The sports fans in your classroom will enjoy these two poems about baseball. They are both light, playful poems. "The Base Stealer" is inspired by Jackie Robison and "Casey at the Bat" has an unexpected ending.

Both of these poems dwell on the distance between mother and daughter. In "Hanging Fire," the speaker is a teenage girl and her issues with her mother are in the moment while in "Mama, Come Back," the speaker is reflecting on the past.

"My Papa's Waltz" and "Listening to Grownups Quarreling" are told from a child's point of view and reveal their parents' flaws. Roethke's poem is about a drunk father and Whitman's poem is about arguing parents.

Death is the subject of these two classics. In Dickinson's poem, the speaker is busy living life and caught unaware by death. In Thomas's poem, the speaker encourages all men to fight against death, to fight to live.

In these playful poems, the poets describe the effects of the wind, since the wind itself cannot be seem. Stevenson's poem personifies and directly addresses the wind. Rossetti's poem is shorter, but both have an easily identifiable rhyme scheme.

25. I Hear America Singing by Walt Whitman & America by Allen Ginsberg
Published roughly 100 years apart, Whitman and Ginsberg describe America as they see it. Both poets share their love for America despite its flaws. Ginsberg's poem is full of cultural references that students could research to fully understand the poem.

These two love letters-like poems are full of figurative language. Both hope that their love will live on forever; Bradstreet because they have lived a pure life and Shakespeare because he has captured his love in a poem.

If you want to bring some silliness into your classroom, these two poems are a perfect pick. The poets playfully describe their shadows. Stevenson's shadow has a mind of its own, while Silverstein's shadow shrinks after a washing.

"Mr. Nobody" is a clever poem about all the things that go wrong around the house, all of which can be blamed on Mr. Nobody. "One Art, " a poem about losing things, starts off light, but turns serious.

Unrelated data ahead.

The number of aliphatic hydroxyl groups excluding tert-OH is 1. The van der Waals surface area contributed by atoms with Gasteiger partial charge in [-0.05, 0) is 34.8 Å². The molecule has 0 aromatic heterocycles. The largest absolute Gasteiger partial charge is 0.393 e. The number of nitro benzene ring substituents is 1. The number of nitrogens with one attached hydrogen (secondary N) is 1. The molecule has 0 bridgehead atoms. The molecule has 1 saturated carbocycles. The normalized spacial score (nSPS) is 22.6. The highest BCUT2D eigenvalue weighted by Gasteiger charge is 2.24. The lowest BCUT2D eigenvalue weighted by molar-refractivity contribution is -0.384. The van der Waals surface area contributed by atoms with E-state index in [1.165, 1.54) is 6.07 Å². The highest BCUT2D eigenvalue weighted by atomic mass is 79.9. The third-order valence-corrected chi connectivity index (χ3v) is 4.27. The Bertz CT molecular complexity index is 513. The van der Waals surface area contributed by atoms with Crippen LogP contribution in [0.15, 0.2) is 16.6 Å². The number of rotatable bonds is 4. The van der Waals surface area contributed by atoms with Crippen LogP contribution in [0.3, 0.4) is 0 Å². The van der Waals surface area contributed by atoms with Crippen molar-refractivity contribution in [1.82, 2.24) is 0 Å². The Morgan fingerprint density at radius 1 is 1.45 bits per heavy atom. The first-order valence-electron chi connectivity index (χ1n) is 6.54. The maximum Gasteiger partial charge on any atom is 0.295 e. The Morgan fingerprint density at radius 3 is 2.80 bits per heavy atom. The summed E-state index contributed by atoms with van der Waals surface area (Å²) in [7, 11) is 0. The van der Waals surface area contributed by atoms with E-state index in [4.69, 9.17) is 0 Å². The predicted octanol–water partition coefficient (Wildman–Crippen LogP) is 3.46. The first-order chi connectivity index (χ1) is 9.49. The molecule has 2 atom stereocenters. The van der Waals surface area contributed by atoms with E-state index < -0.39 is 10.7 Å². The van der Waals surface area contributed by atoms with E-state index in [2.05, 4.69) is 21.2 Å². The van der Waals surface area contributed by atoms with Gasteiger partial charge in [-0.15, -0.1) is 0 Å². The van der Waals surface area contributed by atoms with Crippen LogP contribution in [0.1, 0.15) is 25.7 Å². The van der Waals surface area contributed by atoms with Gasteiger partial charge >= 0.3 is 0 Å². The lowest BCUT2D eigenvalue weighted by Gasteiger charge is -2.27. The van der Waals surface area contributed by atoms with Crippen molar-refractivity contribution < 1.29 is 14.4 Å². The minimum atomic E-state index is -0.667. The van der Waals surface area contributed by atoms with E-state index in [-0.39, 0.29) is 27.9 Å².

Maya Angelou and Nikki Giovanni are two female poets who are proud of their beauty and their identity. These two poems are a celebration of themselves and encourage all women to feel empowered.

30. sisters by Lucille Clifton & The Sisters by Rainer Maria Rilke
Both of these poems touch on the special bond between sisters, a relationship between two women who are connected, but not the same.

31. We Wear the Mask by Paul Laurence Dunbar & Richard Cory by Edwin Arlington Robinson
It is clear that appearances are deceiving in "We Wear the Mask" and "Richard Cory." Dunbar's poem captures the oppressed feelings of many African Americans in the early 1900s. "Richard Cory" tells the story of a man many admire, but suffers from unnamed inner turmoil that results in an unexpected ending to the poem.

32. To Helen by Edgar Allan Poe & Helen by Hilda Doolittle
Helen of Troy is depicted very differently in these two poems. Poe's poem conveys reverence of her beauty, while Doolittle's poem conveys loathing. These poems would be a great pairing with The Iliad, The Odyssey, or a unit on Greek mythology.

Find all of my resources for teaching poetry here.

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2 comments

  1. Great idea for march madness. Thanks for the suggestion. FYI I ran into problems trying to generate the brackets using the tool you mentioned. Ended up using make-a-bracket.com instead, otherwise great!

    ReplyDelete